The protagonist is what, in Doctor Who terms, could be called an earlier regeneration of myself.  Absinthe is one of those many things that buttressed the changes in my life, though not in the predictably destructive way one would expect from alcohol-induced change.

Prints are available in 11×14 size for $30. Contact me for info. Larger prints may be available.


Professor Lambert and his Homunculus

Currently, the Pernod distillery are running their annual “Creator of ART” contest, which I, in my excitement, opted to try and enter. Then, much to my superlative annoyance, I discovered that the contest is only open to residents of the United States. This I discovered after I completed my entry. The price I pay for not being on Facebook, I suppose.

Nevertheless, I was sufficiently pleased with the final piece. It also had the additional purpose of being a birthday present and “happy-100th-episode of Lambert’s Basement” to Mr. David Ingram, whom I had the privilege of having interviewed earlier, as readers may recall.

Even though this is only slightly steam-punk, I’ve been itching to make more steam-punk work within my Edgar Gruesome oeuvre. This one takes some personality cues from Dave and his co-host, Igor, while at the same time not being a direct portrait of them. I was aiming for a more Professor Moriarity/Victorian villain/Victor Frankenstein/the Master from Doctor Who kind of vibe. I think I got it enough.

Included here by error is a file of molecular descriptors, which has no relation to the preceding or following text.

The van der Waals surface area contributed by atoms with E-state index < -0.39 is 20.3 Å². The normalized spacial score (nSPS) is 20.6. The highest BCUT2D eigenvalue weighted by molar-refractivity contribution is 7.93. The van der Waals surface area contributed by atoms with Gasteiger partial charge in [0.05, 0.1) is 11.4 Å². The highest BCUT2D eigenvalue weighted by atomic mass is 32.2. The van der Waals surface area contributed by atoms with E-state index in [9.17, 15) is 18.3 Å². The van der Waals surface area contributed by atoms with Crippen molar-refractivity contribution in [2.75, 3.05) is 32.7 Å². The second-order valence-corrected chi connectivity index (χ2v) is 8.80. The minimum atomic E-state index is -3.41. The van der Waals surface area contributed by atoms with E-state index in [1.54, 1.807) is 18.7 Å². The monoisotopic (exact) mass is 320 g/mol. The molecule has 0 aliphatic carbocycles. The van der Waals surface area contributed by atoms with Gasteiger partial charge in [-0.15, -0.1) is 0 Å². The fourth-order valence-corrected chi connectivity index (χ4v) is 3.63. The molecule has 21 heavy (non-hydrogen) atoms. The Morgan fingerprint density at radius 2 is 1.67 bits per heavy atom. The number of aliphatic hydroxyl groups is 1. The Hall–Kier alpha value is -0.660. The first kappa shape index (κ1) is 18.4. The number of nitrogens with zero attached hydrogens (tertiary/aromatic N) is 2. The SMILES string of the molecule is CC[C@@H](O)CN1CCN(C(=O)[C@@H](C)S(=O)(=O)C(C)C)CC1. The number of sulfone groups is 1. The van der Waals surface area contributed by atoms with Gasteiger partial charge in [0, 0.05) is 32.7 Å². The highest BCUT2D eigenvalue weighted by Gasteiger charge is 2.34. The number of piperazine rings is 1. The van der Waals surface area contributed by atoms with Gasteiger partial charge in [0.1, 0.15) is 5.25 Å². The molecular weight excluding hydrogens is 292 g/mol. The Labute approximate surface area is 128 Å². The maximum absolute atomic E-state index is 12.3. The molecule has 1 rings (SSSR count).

So without further ado, here’s “Professor Lambert and his Honumculus Discuss the Wisdom of Duke Ellington”. Enjoy….

Fernand Léger – 1881-1955

"Contrasted Forms" by Fernand Léger

Today would have marked the 130th birthday of the painter Fernand Léger.

If memory serves, my high school art teacher, a tyrannically retarded creature whom I loathed with utter contempt, whom we shall call Mrs. B, was rather fond of Léger, whom I, of course had never had much contact with.

"The Builders"

In spite of the noted absintheur Picasso’s association with the term, I have never been a huge fan of cubism. Nevertheless, Léger’s work spoke to me of the future of humanity, the synthetic/organic symbiosis that is necessary for the human race to evolve. Therein lays the lesson humanity consistently fails to understand. It needs to become one with it’s creations and embrace them as external manifestations of his internal evolution, or he will simply become a clever ape with complex past-times instead of a god. Yes, there’s a difference between the two. No, I don’t think that’s what Léger was going after with his work, though he certainly understood the delicate difference between identity and the identified.

"Three Women"

As a tribute to the legacy of this man, I present his short film “Ballet Mechanique”, with the eponymous song by George Anthiel. I apologize, but it doesn’t seem to be embedding properly. Nevertheless, click and enjoy.
Fernand Leger – Ballet mecanique (1924)

A Little Diversion While We Wait….

In my pre-interview correspondence with one of my forthcoming interviewees, he took the liberty of sharing this charming little link. This is utterly beautiful and captures so much of the darker romance of the Green Faerie.

Enjoy. Interviews coming soon.